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Obes Sci Pract. 2017 Mar;3(1):15-24. doi: 10.1002/osp4.92. Epub 2017 Feb 24.

Cost of intervention delivery in a lifestyle weight loss trial in type 2 diabetes: results from the Look AHEAD clinical trial.

Author information

1
Department of Biostatistical Sciences Wake Forest School of Medicine Winston-Salem NC USA.
2
Weight Control and Diabetes Research Center Brown Medical School/The Miriam Hospital Providence RI USA.
3
Center for Weight and Eating Disorders University of Pennsylvania Philadelphia PA USA.
4
Diabetes Epidemiology and Clinical Research Section National Institute of Diabetes and Digestive and Kidney Diseases Phoenix AZ USA.
5
Department of Economics Wake Forest University Winston-Salem NC USA.
6
National Institute of Diabetes and Digestive and Kidney Diseases Bethesda MD USA.
7
Southwest American Indian Center National Institute of Diabetes and Digestive and Kidney Diseases Phoenix AZ USA; Southwest American Indian Center National Institute of Diabetes and Digestive and Kidney Diseases Shiprock NM USA.
8
University of Texas Health Science Center at San Antonio San Antonio TX USA.
9
DDT Health Economics Workgroup Centers for Disease Control and Prevention Atlanta GA USA.

Abstract

OBJECTIVE:

The Action for Health in Diabetes (Look AHEAD) trial was a randomized controlled clinical trial to compare the effects of 10 years of intensive lifestyle intervention (ILI) with a control condition of diabetes support and education (DSE) on health outcomes in over 5,000 participants with type 2 diabetes. The ILI had significantly greater weight losses than DSE throughout the trial. The goal of this analysis is to describe the cost of delivering the intervention.

METHODS:

The ILI was designed to promote weight loss and increase physical activity. It involved a combination of group plus individual intervention sessions, with decreasing frequency of contact over the 10 years. The intervention incorporated a variety of strategies, including meal replacement products, to improve weight loss outcomes. The costs of intervention delivery were derived from staff surveys of effort and from records of intervention materials from the 16 US academic clinical trial sites. Costs were calculated from the payer perspective and presented in 2012 dollars.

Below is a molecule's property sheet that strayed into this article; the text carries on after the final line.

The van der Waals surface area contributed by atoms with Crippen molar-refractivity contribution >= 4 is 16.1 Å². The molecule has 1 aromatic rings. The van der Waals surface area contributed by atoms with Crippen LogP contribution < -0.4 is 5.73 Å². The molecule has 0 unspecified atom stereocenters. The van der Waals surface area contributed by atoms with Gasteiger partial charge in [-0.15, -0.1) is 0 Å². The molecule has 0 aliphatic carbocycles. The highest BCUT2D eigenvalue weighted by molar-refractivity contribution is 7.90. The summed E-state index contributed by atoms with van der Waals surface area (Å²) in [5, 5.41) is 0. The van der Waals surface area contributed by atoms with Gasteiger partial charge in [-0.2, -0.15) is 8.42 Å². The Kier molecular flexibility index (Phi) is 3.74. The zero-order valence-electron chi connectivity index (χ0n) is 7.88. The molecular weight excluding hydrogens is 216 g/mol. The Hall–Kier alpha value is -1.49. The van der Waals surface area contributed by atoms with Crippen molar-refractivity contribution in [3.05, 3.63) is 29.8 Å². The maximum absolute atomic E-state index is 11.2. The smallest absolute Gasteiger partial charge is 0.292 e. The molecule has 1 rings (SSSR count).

RESULTS:

During the first year, when intervention delivery was most intensive, the annual cost of intervention delivery, averaged (standard deviation) across clinical sites, was $2,864.6 ($513.3) per ILI participant compared with $202.4 ($76.6) per DSE participant. As intervention intensity declined, costs decreased, such that from years 5 to 9 of the trial, the annual cost of intervention was $1,119.8 ($227.7) per ILI participant and $102.9 ($33.0) per DSE participant. Staffing accounted for the majority of costs throughout the trial, with meal replacements and materials to promote adherence accounting for smaller shares.

CONCLUSIONS:

The sustained weight losses produced by the Look AHEAD intervention were supported by intervention costs that were within the range of other weight loss programmes. Future work will include an evaluation of the cost-effectiveness of the ILI and will contain additional follow-up data.

KEYWORDS:

Cost; diabetes; obesity; weight loss

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